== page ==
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A Complete History Of The $20 Bill

by Rob Wile

There’s been a lot of debate recently about the value of U.S. currency, with the GOP now including an exploratory gold standard committee in its platform.

But it’s only the latest such argument in a debate that’s rated almost since the nation was first settled.

The San Francisco Federal Reserve and Doug Mudd, the curator of The American Numismatic Association’s  Money Museum, have helped guide us through the history of the $20 bill, from the colonial era to the present.

We were able to find $20 notes from every era of the country’s banking history, from the colonial era to the present Federal Reserve system. We also included Confederate bills and notes issued by obscure local banks. We discuss what prompted the new bill to be issued — and whose portrait is on the cover.

Click Here:  History of the $20 Dollar Bill

Source  A Complete History Of The $20 Bill – Business Insider.

Republicans Eye Return to Gold Standard

Published: Friday, 24 Aug 2012 | 6:39 AM ET
By: Robin Harding and Anna Fifield, Financial Times

The gold standard has returned to mainstream U.S. politics for the first time in 30 years, with a “gold commission” set to become part of official Republican party policy.

Drafts of the party platform, which it will adopt at a convention in Tampa Bay, Florida, next week, call for an audit of Federal Reserve monetary policy and a commission to look at restoring the link between the dollar and gold.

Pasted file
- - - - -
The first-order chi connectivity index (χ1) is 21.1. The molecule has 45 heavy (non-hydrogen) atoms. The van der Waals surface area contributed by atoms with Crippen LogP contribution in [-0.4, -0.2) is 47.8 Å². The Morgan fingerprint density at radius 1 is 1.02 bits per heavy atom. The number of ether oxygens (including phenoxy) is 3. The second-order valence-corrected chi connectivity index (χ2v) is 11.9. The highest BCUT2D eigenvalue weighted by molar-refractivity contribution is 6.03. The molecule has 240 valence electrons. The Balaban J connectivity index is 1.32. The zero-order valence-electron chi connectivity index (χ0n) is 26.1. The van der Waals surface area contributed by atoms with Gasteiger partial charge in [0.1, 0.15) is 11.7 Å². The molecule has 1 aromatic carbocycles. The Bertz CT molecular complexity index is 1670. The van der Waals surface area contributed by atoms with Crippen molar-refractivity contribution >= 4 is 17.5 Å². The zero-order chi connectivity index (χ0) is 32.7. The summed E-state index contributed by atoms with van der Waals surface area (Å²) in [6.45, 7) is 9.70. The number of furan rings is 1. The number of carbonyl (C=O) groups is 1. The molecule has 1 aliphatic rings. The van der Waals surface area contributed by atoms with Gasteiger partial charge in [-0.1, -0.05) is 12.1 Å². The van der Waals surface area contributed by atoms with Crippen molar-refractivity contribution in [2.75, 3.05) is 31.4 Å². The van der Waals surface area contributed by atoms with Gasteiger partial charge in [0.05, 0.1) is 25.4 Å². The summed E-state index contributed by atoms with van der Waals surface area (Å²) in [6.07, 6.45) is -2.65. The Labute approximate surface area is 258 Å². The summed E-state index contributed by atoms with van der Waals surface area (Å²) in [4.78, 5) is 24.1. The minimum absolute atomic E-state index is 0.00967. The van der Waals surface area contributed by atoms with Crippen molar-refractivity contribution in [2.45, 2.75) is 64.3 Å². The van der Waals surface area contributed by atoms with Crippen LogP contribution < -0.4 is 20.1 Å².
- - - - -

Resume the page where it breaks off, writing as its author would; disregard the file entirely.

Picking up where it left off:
The move shows how five years of easy monetary policy — and the efforts of congressman Ron Paul — have made the once-fringe idea of returning to gold-as-money a legitimate part of Republican debate.

Marsha Blackburn, a Republican congresswoman from Tennessee and co-chair of the platform committee, said the issues were not adopted merely to placate Paul and the delegates that he picked up during his campaign for the party’s nomination.

“These were adopted because they are things that Republicans agree on,” Blackburn told the Financial Times. “The House recently passed a bill on this, and this is something that we think needs to be done.”

The proposal is reminiscent of the Gold Commission created by former president Ronald Reagan in 1981, 10 years after Richard Nixon broke the link between gold and the dollar during the 1971 oil crisis. That commission ultimately supported the status quo.

“There is a growing recognition within the Republican party and in America more generally that we’re not going to be able to print our way to prosperity,” said Sean Fieler, chairman of the American Principles Project, a conservative group that has pushed for a return to the gold standard.

A commission would have no power except to make recommendations, but Fieler said it would provide a chance to educate politicians and the public about the merits of a return to gold. “We’re not going to go from a standing start to the gold standard,” he said.

The Republican platform in 1980 referred to “restoration of a dependable monetary standard,” while the 1984 platform said that “the gold standard may be a useful mechanism”. More recent platforms did not mention it.